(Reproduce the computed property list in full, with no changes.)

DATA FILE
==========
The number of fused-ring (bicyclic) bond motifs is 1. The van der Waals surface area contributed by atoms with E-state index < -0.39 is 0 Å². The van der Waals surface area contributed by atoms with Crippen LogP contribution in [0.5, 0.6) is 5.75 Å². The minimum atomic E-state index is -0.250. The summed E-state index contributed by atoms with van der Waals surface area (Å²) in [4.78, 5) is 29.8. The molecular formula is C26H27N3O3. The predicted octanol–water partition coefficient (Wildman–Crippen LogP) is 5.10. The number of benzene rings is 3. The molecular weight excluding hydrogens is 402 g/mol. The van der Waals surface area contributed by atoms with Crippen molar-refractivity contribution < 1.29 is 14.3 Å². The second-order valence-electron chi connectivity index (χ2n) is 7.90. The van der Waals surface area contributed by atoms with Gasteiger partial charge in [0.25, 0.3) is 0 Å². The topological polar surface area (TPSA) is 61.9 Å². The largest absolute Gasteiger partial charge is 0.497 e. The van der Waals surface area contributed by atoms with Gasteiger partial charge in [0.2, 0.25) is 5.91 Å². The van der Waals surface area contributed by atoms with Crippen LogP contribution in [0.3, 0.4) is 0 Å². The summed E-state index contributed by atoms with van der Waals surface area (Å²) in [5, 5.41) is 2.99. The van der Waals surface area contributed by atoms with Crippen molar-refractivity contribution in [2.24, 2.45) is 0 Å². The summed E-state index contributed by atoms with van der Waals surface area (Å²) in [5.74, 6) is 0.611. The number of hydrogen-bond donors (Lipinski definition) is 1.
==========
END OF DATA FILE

The number of fused-ring (bicyclic) bond motifs is 1. The van der Waals surface area contributed by atoms with E-state index < -0.39 is 0 Å². The van der Waals surface area contributed by atoms with Crippen LogP contribution in [0.5, 0.6) is 5.75 Å². The minimum atomic E-state index is -0.250. The summed E-state index contributed by atoms with van der Waals surface area (Å²) in [4.78, 5) is 29.8. The molecular formula is C26H27N3O3. The predicted octanol–water partition coefficient (Wildman–Crippen LogP) is 5.10. The number of benzene rings is 3. The molecular weight excluding hydrogens is 402 g/mol. The van der Waals surface area contributed by atoms with Crippen molar-refractivity contribution < 1.29 is 14.3 Å². The second-order valence-electron chi connectivity index (χ2n) is 7.90. The van der Waals surface area contributed by atoms with Gasteiger partial charge in [0.25, 0.3) is 0 Å². The topological polar surface area (TPSA) is 61.9 Å². The largest absolute Gasteiger partial charge is 0.497 e. The van der Waals surface area contributed by atoms with Gasteiger partial charge in [0.2, 0.25) is 5.91 Å². The van der Waals surface area contributed by atoms with Crippen LogP contribution in [0.3, 0.4) is 0 Å². The summed E-state index contributed by atoms with van der Waals surface area (Å²) in [5, 5.41) is 2.99. The van der Waals surface area contributed by atoms with Crippen molar-refractivity contribution in [2.24, 2.45) is 0 Å². The summed E-state index contributed by atoms with van der Waals surface area (Å²) in [5.74, 6) is 0.611. The number of hydrogen-bond donors (Lipinski definition) is 1.